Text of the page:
Is Psychological Therapy for Young People Value for Money?


 In 2023, 1 in 5, 8 to 25 year olds had a probable mental disorder, with 700,000 young people given psychological help, according to NHS England. Heralding these findings, this morning (November 21st 2023), on BBC TV, the athlete, Jessica Ennis-Hill, led a call for all to listen more to children and for greater investment in the mental health services. The case for the first is beyond dispute but the case for the latter is ‘not proven’. It is an attractive notion that if we invest more in the young it will prevent adult mental health problems. The idea does give a sense of control, and the sense of powerlessness we get when we see the dire state of distressed youth, can be assuaged perhaps a little by it. But as presently constituted the evidence that we can deliver on this ‘promise’ is lacking. But it does not behove the Service providers, or their likely employer, NHS England to proclaim this publicly. To do so may dispirit well-meaning staff.

 The Children and Young Persons Improving Access to Psychological Therapies (CYP-IAPT) has never been audited despite costing almost a £1billion a year. Ludlow et al (2020) have warned of the importance of not repeating the same mistakes as in the Adult IAPT Service, with low recovery rates. The natural recovery rate for young people with depression and/or anxiety is 54% within a year, Roach et al (2023). This can be reliably used as a benchmark for effectiveness of interventions. Does anyone seriously believe that existing psychological services for young people would clear this threshold? If not, why is there not a major rethink? A case can be made that ‘watching and waiting’ may often be the best policy, perhaps circumventing the pathologising of youth. It is more likely than not that the practise of identifying disorder on the basis of self-report measures, though extremely convenient for researchers , leads to the over-identification of ‘cases’, particularly as the time frame for DSM disorders e.g 6 months for GAD is ignored. But the more prevalent you can claim a disorder the greater ease of attracting funding, Service providers will quietly rejoice in NHS England’s ‘findings’.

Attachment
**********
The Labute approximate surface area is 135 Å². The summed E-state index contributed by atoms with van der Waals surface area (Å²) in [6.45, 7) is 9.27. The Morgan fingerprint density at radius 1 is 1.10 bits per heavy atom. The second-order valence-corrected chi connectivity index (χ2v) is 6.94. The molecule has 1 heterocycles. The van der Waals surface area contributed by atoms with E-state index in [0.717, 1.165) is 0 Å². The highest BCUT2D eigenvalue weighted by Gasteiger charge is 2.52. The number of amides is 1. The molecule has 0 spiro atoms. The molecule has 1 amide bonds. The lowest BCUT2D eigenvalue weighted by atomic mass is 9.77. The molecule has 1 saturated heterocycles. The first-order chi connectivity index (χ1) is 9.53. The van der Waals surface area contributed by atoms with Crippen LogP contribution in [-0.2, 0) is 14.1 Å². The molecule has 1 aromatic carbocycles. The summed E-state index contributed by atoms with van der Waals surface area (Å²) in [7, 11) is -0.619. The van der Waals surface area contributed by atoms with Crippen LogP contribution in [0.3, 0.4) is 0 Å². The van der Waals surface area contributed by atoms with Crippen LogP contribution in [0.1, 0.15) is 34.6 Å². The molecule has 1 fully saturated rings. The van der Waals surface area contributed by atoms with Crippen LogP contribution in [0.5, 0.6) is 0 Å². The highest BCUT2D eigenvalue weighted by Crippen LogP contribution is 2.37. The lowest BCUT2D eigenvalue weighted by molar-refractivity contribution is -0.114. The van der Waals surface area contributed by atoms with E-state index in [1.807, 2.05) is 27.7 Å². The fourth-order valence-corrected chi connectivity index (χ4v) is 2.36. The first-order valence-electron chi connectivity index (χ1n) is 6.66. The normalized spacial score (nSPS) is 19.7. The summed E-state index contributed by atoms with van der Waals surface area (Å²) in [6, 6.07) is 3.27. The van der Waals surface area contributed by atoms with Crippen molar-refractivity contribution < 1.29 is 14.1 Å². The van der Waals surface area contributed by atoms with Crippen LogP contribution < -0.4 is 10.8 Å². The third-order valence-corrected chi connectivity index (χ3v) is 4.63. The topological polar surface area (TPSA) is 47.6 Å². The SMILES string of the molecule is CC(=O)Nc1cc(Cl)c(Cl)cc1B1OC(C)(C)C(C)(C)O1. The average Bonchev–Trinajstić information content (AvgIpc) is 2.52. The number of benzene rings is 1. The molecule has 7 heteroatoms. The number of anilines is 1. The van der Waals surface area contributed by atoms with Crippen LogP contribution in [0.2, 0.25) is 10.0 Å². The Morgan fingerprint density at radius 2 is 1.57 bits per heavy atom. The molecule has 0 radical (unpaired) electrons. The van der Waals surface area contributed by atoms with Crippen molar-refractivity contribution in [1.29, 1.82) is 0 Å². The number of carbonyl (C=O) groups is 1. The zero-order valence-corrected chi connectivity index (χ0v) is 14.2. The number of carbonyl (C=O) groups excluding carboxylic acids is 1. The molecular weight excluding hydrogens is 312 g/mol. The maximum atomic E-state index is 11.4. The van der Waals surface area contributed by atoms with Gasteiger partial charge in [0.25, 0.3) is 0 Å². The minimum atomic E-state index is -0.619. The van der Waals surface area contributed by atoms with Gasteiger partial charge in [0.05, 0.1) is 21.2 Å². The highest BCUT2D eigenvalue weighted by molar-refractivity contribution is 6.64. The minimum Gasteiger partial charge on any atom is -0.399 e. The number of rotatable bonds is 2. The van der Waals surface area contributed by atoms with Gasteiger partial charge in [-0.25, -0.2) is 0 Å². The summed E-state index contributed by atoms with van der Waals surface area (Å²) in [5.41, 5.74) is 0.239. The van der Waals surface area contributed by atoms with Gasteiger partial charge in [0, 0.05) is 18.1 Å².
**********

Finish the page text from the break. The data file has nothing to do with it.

Dr Mike Scott